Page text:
It's a photo of struggle and defiance that went around the world highlighting how the Australian continent is being besieged. But for the photographer it was not a bid for sympathy.
Special needs teacher Marcia Macmillan, of Mullengudgery Merino Stud east of Nyngan, had no idea her photo she originally only sent to The Land would be used across international media platforms from a dramatic simple shot of her daughter Raphaella, 9, running into a dust storm. It even made the Irish Times in Dublin.
The photo, that is an entry in The Land's Stories of Hope photo competition, was meant to show defiance at the drought. It is something incredible Marcia hopes her daughter never forgets. The Merino stud, that Marcia and her husband Scott manage for the Moxham family, has defied the drought through smart farming practices, building large underground fodder storages and being wise with stocking rates.
It's parched, but the property is surviving, the stud with strong links to rural clients in southern Queensland and northern NSW. It's also a reminder that the drought is still biting hard, as the focus has turned recently to the devastating bushfires along the coast and ranges of NSW.
This dust storm was one of several over five days that was part of the big storm event that brought good rain to many areas of the state, but also left just dust on others. Mullengudgery had just 11mm, and as Marcia, said, it just soaked straight into the ground. It was rain, dust storm and then rain.
The relentless dust storms though have sapped spirits but has not beaten anyone who have to deal with such sights constantly. It also presents a constant struggle to keep a young girl's clothes dust-free.
But the photo sent Marcia into a new storm as some media grabbed it without permission from Instagram and Facebook, and in some interviews Marcia believed her intent was misinterpreted.
"I guess the image was just to serve as an insight into our situation and a reminder of what we are experiencing on a weekly basis," Marcia told The Land.
"We are not wanting sympathy, but just don't want to be forgotten or overlooked. I hope the article builds awareness for our ongoing situation and generates amazement, wonder and support.
"There are many ways to support drought affected communities. For example, rekindle old connections with friends and family who live in drought affected communities, be interested in where your food and fibre is coming from, buy Australian made goods, begin a conversation, take a road trip to visit and stay in one of these communities - there is so much on offer out here despite the dire landscape and present conditions.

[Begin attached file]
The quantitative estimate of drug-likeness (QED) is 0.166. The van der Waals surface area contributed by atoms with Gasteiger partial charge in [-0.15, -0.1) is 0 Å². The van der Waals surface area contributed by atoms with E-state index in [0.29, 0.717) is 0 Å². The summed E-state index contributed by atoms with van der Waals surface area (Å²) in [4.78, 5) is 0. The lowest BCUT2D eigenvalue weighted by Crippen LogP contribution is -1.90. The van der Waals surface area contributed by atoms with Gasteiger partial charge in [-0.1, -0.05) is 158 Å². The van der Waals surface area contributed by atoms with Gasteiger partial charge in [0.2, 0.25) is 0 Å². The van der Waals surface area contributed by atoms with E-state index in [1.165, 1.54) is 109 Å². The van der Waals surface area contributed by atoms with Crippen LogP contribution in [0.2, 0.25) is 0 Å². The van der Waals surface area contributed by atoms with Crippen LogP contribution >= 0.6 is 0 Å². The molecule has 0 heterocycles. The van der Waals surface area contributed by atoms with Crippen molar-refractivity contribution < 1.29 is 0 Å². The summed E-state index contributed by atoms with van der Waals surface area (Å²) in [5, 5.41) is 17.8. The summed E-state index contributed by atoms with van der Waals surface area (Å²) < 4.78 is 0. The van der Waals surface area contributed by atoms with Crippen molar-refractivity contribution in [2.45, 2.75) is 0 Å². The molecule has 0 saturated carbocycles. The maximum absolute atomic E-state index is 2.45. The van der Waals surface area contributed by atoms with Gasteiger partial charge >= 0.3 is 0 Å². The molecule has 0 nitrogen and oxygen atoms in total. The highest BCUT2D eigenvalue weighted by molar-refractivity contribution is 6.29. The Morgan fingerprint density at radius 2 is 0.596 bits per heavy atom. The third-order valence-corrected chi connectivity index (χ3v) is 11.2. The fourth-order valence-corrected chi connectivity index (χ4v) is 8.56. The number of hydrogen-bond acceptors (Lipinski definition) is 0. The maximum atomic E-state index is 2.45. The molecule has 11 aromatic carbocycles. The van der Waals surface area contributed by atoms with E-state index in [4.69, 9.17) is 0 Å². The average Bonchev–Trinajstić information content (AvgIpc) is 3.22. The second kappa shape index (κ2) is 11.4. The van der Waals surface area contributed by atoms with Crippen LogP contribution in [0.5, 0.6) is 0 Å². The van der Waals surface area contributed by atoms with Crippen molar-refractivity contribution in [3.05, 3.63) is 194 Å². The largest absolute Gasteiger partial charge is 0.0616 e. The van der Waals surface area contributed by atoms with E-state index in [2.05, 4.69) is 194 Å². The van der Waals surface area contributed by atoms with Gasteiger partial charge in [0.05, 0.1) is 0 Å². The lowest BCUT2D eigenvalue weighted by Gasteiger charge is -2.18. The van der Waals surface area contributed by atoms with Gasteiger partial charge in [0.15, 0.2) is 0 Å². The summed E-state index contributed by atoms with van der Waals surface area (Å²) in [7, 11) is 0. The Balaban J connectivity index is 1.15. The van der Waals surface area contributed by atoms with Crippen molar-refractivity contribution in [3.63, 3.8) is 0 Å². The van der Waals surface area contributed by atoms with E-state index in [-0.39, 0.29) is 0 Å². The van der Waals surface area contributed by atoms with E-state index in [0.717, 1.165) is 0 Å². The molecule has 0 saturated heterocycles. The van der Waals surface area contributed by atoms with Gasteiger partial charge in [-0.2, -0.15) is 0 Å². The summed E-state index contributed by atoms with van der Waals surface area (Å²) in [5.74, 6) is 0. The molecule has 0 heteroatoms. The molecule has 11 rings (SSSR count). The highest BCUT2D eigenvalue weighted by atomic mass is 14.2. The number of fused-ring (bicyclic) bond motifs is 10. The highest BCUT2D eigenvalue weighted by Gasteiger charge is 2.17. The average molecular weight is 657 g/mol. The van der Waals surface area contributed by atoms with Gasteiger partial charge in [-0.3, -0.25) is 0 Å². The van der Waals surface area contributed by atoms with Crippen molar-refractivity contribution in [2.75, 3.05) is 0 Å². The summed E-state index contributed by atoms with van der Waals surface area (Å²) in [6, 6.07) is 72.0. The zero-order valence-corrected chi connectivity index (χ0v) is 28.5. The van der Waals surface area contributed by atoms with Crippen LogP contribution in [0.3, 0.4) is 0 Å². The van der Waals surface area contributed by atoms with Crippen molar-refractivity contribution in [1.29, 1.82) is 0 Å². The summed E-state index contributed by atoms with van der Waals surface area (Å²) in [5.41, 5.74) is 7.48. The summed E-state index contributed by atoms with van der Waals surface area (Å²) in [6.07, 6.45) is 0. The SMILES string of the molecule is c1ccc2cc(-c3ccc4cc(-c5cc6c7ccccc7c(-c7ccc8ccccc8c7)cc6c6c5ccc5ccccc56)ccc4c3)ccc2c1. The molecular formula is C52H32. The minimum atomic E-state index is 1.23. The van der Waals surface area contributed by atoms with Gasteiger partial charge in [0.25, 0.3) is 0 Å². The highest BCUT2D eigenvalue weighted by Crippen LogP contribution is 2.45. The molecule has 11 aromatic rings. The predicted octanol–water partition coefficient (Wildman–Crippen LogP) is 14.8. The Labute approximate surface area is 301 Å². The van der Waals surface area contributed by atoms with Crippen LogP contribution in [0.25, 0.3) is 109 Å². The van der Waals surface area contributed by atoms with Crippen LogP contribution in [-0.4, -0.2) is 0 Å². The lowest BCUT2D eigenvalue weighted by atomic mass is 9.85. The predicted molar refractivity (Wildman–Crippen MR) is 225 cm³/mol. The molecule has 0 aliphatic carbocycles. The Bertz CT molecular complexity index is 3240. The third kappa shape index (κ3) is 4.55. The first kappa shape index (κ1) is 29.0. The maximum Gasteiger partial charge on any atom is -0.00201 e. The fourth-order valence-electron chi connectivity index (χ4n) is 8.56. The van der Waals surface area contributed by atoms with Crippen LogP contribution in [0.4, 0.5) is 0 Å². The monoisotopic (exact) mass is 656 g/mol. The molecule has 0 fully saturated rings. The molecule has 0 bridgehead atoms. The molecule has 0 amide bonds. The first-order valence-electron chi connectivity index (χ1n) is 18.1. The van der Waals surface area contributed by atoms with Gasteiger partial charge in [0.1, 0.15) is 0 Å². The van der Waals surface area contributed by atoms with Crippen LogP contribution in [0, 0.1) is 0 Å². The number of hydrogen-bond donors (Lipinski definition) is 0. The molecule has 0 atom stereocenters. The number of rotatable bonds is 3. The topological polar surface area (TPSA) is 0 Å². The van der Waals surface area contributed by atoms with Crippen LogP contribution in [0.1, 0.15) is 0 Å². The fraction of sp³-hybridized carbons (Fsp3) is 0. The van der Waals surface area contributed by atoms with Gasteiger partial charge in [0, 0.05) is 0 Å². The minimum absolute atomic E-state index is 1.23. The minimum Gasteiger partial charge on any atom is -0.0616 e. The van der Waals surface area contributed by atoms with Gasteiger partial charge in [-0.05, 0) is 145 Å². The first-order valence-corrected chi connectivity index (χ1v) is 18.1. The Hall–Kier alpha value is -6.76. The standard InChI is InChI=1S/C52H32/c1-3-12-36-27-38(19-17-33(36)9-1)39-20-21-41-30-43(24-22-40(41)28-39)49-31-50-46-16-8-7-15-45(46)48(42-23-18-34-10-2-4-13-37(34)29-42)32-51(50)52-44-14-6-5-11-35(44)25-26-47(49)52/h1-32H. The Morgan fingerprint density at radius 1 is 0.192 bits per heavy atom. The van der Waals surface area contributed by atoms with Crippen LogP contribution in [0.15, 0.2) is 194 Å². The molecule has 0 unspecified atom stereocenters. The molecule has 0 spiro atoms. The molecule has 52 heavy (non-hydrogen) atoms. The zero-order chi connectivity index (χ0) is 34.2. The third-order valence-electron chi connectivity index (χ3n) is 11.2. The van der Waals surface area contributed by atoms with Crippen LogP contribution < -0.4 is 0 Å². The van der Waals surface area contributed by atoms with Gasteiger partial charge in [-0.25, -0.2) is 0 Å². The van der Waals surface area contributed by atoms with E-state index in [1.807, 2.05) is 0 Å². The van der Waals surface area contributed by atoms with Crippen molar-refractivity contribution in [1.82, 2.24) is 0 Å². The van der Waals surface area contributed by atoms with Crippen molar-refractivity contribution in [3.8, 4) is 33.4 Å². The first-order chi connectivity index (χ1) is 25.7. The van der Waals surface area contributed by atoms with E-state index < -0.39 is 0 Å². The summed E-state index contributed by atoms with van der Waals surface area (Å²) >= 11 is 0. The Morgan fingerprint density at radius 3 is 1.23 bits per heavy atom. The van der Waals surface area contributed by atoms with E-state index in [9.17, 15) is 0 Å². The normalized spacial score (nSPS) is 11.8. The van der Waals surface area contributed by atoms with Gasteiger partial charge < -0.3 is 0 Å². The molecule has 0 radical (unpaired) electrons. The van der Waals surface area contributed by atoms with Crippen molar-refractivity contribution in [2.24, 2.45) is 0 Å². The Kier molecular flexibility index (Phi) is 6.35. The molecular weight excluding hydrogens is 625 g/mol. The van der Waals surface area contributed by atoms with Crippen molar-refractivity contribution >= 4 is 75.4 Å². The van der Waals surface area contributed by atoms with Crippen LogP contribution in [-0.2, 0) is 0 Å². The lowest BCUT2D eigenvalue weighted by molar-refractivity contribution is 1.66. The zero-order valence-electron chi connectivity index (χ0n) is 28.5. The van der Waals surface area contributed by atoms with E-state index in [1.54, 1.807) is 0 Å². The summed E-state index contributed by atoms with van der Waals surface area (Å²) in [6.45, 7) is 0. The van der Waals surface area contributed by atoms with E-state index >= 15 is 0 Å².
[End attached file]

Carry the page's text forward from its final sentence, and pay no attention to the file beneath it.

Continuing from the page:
"Ensuring our small local businesses survive is paramount to the community's survival. So please continue to support buyfromthebush.com.au and its offshoot Stay In The Bush, which has been a brilliant and life changing initiative by the incredibly humble Grace Brennan, who also hails from this area."
On one international news website Marcia's photo was shown with a caption that said it was a "handout photo" from her, naming her, but at the end saying "Photograph: Getty". It was used on News Ltd, and Daily Mail (United Kingdom), and National Post (Canada) news websites. Also on the France 24 website it was credited as "photo by Handout / Courtesy of Marcia Macmillan / AFP) / AFP - HANDOUT". She was also quoted on China.org, the image used on the BBC in London, her photo credited as Marcia Macmillan/AFP, The Global Times, with the list of world news outlets using the image still growing on Wednesday.
Several news organisation did the right thing, including Channel Nine, and rang Marcia up for comments about the photo and permission to use it.
"I have no idea where it has gone to or who is using it now," she said.
She spent much of Wednesday phoning some media groups who hadn't asked for permission, asking them to pull it down. But once it had gone "viral", having hashtagged "duststorm" on Instagram, there was little she could do - a teacher from Nyngan ringing an international news desk and trying to get things changed is not easy, she found.
Her photo of a monster dust storm had created its own media monster.
So now exclusively The Land can show Marcia's video of the event, the world hasn't seen yet! (We think).